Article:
Hypothyroidism: Is Hashimoto’s Disease the Same as Hypothyroidism?


Dr. Farah Naz Khan’s recent article for GoodRx Health attempts to explain the difference between Hashimoto’s disease and hypothyroidism. The terms are used interchangeably but Dr. Khan’s article explains how and why they differ.

When asked if Hashimoto’s and hypothyroidism are the same, Dr. Khan went on to say that they are not the same. Hashimoto’s thyroiditis may be a cause of hypothyroidism, but it is just one of many possible causes.

Characteristics of Hashimoto’s disease (chronic autoimmune thyroiditis) are auto-antibodies which are part of the body’s autoimmune system. They destroy cells in the patient’s thyroid gland.

Dr. Kahn explains that the confusion occurs because not all people with anti-TPO antibodies have hypothyroidism.

Hashimoto’s Thyroiditis Defined

Thyroiditis is defined as inflammation in the thyroid. Eventually, the thyroid does not produce sufficient hormones. The result is hypothyroidism.

It is believed that Hakaru Hashimoto first described the disease in 1912. However, the Hashimoto auto-antibodies were not identified until much later, perhaps in the 1950s.

Dr. Kahn references a study of Hashimoto’s disease conducted between 1988 and 1994. The study is named NHANESIII. Blood tests of 17,000 people were analyzed. Hypothyroidism was discovered in 4.6% of participants. TPO antibodies were discovered in eleven percent of those studied who did not have hypothyroidism. These results confirm that it is possible for a person to have auto-antibodies and not have hypothyroidism.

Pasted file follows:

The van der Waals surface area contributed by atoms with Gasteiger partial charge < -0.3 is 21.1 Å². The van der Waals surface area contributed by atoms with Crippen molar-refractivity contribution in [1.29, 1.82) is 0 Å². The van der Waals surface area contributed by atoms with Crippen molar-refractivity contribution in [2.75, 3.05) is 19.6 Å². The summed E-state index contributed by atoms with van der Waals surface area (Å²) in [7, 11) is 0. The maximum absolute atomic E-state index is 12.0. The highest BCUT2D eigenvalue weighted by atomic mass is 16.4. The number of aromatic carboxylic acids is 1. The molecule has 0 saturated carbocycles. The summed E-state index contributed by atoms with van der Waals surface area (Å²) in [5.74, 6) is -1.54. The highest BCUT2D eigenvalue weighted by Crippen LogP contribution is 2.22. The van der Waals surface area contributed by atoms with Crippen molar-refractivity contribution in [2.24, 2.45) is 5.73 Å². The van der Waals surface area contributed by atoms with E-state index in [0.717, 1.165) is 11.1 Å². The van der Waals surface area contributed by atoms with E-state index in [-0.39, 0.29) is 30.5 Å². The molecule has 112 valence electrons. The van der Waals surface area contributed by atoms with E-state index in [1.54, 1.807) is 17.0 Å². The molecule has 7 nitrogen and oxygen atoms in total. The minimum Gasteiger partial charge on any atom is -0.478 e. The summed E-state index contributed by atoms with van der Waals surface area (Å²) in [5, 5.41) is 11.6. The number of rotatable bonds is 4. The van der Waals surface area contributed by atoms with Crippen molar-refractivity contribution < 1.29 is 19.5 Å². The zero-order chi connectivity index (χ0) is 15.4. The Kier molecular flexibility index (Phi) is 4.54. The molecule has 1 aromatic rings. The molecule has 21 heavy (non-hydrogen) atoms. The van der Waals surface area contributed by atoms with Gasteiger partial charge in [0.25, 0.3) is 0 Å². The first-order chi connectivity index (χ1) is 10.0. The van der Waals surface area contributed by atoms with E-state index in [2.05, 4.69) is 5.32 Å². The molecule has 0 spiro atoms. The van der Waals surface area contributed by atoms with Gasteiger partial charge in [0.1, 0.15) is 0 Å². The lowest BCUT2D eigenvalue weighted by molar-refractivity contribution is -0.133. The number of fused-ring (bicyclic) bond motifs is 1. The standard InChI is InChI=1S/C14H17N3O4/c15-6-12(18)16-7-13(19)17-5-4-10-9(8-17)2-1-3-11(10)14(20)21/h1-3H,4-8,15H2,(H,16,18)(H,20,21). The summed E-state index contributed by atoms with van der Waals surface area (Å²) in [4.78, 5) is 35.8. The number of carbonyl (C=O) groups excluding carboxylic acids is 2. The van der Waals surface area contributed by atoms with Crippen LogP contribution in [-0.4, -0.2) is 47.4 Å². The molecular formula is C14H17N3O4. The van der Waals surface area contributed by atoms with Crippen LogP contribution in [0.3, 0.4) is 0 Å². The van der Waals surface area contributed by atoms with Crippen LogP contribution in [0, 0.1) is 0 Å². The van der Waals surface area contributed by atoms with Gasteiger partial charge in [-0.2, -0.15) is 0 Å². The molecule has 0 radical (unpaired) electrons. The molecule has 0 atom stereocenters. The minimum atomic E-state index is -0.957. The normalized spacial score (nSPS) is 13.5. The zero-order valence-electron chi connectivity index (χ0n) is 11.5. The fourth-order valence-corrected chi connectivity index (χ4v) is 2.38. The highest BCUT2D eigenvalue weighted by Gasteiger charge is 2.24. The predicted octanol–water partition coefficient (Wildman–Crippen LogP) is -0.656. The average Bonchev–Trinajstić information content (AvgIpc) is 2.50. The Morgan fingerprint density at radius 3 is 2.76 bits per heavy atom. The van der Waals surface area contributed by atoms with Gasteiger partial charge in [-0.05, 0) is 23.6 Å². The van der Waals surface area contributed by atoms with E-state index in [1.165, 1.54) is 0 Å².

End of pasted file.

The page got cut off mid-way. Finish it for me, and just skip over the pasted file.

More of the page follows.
Then we have people with thyroiditis but no indication of anti-TPO antibodies. This is known as antibody-negative thyroiditis, a milder condition.

People with Hashimoto’s thyroiditis generally have anti-TPO antibodies. Their immune system creates antibodies that attack the thyroid. The auto-antibodies can damage the thyroid often leading to hypothyroidism.

Antibodies are a normal part of the immune system. But instead of fighting off intruders, auto-antibodies are on the attack against a person’s own body.

Hashimoto’s thyroiditis does not have unique symptoms. The symptoms appear to be similar to other types of hypothyroidism which are vague. Common symptoms are weight gain, fatigue, poor circulation, aching muscles, constipation, dry skin, dry hair and nails, and slow heartbeat.

People with Hashimoto’s thyroiditis may test positive for anti-TPO antibodies but may not have hypothyroidism. Hashimoto’s disease is only one possible cause of hypothyroidism. Other causes may be surgery, radiation, cancer of the thyroid, or medication.

Dr. Kahn ends her article by noting that more research is needed to understand, among other issues, the reason hypothyroidism develops in some people and not in others.

Rose Duesterwald

Rose Duesterwald

Rose became acquainted with Patient Worthy after her husband was diagnosed with Acute Myeloid Leukemia four years ago. He was treated with a methylating agent While he was being treated with a hypomethylating agent, Rose researched investigational drugs being developed to treat relapsed/refractory AML.

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